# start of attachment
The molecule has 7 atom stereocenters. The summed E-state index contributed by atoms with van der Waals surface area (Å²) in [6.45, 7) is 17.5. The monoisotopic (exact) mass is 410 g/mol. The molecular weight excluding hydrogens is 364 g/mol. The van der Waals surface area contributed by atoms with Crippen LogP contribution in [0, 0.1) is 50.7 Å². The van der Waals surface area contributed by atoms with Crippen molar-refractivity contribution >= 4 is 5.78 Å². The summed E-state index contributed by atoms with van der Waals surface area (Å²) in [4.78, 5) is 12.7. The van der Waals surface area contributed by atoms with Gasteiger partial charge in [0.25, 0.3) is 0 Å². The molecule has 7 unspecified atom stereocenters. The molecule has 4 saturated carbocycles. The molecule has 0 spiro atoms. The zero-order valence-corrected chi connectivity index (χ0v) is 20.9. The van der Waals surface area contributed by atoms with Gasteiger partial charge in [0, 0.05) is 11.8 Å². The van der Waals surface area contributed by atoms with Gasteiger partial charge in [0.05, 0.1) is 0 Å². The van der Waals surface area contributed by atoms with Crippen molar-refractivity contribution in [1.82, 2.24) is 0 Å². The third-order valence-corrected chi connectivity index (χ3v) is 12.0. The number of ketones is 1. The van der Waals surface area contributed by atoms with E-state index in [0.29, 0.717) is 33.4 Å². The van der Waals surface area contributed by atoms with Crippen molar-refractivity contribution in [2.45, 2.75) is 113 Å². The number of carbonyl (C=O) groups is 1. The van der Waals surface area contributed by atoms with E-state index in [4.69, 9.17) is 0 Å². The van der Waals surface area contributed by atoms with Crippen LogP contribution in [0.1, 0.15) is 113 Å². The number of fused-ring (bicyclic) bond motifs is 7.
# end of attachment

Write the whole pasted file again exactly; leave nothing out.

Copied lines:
The molecule has 7 atom stereocenters. The summed E-state index contributed by atoms with van der Waals surface area (Å²) in [6.45, 7) is 17.5. The monoisotopic (exact) mass is 410 g/mol. The molecular weight excluding hydrogens is 364 g/mol. The van der Waals surface area contributed by atoms with Crippen LogP contribution in [0, 0.1) is 50.7 Å². The van der Waals surface area contributed by atoms with Crippen molar-refractivity contribution >= 4 is 5.78 Å². The summed E-state index contributed by atoms with van der Waals surface area (Å²) in [4.78, 5) is 12.7. The van der Waals surface area contributed by atoms with Gasteiger partial charge in [0.25, 0.3) is 0 Å². The molecule has 7 unspecified atom stereocenters. The molecule has 4 saturated carbocycles. The molecule has 0 spiro atoms. The zero-order valence-corrected chi connectivity index (χ0v) is 20.9. The van der Waals surface area contributed by atoms with Gasteiger partial charge in [0, 0.05) is 11.8 Å². The van der Waals surface area contributed by atoms with Gasteiger partial charge in [0.05, 0.1) is 0 Å². The van der Waals surface area contributed by atoms with Crippen molar-refractivity contribution in [1.82, 2.24) is 0 Å². The third-order valence-corrected chi connectivity index (χ3v) is 12.0. The number of ketones is 1. The van der Waals surface area contributed by atoms with E-state index in [0.29, 0.717) is 33.4 Å². The van der Waals surface area contributed by atoms with Crippen molar-refractivity contribution in [2.45, 2.75) is 113 Å². The number of carbonyl (C=O) groups is 1. The van der Waals surface area contributed by atoms with E-state index in [4.69, 9.17) is 0 Å². The van der Waals surface area contributed by atoms with Crippen LogP contribution in [0.1, 0.15) is 113 Å². The number of fused-ring (bicyclic) bond motifs is 7.